What language did Odysseus speak when he arrived home after his long journey? In Moshe Ha’elyon’s world–and new book–it’s Ladino. The 87-year old survivor of Auschwitz spent four years bringing Homer’s epic into the language of his youth, Ladino — and in the process, wedging a new foothold for the language in world literature.
Ha’elyon grew up learning classical Greek in school in Thessaloniki. When he and his family were deported to Auschwitz in 1942, what some thought was a dead language became an unlikely ticket to life: Ha’elyon traded Greek lessons for extra food, helping him survive.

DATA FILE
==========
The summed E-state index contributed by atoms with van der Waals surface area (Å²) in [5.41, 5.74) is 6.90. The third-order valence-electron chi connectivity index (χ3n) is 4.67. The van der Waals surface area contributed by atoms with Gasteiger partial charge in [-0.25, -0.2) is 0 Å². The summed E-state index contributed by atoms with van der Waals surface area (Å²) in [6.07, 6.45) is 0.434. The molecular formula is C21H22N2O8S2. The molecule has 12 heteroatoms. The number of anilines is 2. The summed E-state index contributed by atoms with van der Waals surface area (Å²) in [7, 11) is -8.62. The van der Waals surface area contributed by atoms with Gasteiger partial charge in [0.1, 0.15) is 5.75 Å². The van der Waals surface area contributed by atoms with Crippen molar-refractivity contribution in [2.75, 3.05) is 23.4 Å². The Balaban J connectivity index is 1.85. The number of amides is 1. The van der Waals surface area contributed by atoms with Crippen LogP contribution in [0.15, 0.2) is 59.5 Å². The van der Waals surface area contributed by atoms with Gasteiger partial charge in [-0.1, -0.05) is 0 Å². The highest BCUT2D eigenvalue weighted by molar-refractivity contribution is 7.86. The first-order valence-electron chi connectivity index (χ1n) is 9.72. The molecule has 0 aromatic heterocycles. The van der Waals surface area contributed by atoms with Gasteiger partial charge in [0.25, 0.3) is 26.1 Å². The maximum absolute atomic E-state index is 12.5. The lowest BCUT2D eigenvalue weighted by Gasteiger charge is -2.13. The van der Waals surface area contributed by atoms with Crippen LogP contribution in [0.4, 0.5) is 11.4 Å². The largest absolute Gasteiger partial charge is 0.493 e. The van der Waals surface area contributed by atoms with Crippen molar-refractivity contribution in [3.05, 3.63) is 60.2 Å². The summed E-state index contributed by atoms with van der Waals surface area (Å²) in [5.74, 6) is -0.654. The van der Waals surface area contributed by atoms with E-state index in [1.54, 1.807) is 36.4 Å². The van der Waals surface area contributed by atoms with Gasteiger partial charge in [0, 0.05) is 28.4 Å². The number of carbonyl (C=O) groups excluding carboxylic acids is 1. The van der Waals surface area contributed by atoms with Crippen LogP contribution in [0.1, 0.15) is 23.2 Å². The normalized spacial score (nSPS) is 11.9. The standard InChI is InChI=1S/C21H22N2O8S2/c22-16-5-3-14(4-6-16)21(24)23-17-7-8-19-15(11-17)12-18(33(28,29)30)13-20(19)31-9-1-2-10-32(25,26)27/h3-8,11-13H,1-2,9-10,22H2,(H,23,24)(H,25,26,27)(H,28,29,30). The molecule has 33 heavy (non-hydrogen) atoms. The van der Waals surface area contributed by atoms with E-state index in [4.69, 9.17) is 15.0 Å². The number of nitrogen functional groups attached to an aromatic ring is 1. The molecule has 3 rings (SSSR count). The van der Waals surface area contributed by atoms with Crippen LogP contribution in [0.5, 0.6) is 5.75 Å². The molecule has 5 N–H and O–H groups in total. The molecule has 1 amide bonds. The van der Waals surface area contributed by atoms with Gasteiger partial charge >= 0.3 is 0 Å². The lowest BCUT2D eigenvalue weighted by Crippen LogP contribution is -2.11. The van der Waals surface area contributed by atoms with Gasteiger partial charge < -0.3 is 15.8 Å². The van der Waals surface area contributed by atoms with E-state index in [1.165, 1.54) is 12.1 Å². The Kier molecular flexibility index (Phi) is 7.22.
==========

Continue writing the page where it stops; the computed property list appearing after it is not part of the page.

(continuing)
More than half a century later, Ha’elyon has breathed literary life into another language sometimes thought to be on its way out. Because most of Ladino’s literature consists of sacred text translations and folklore, in translating The Odyssey Ha’elyon found himself pouring the language into a new literary cast: “I had to find words from realms that don’t have words” in mostly-aural Ladino, he said. Next port of call for Ha’elyon: The Iliad.
The Ladino Odyssey is on display at the Castel Museum in Ma’aleh Adumim.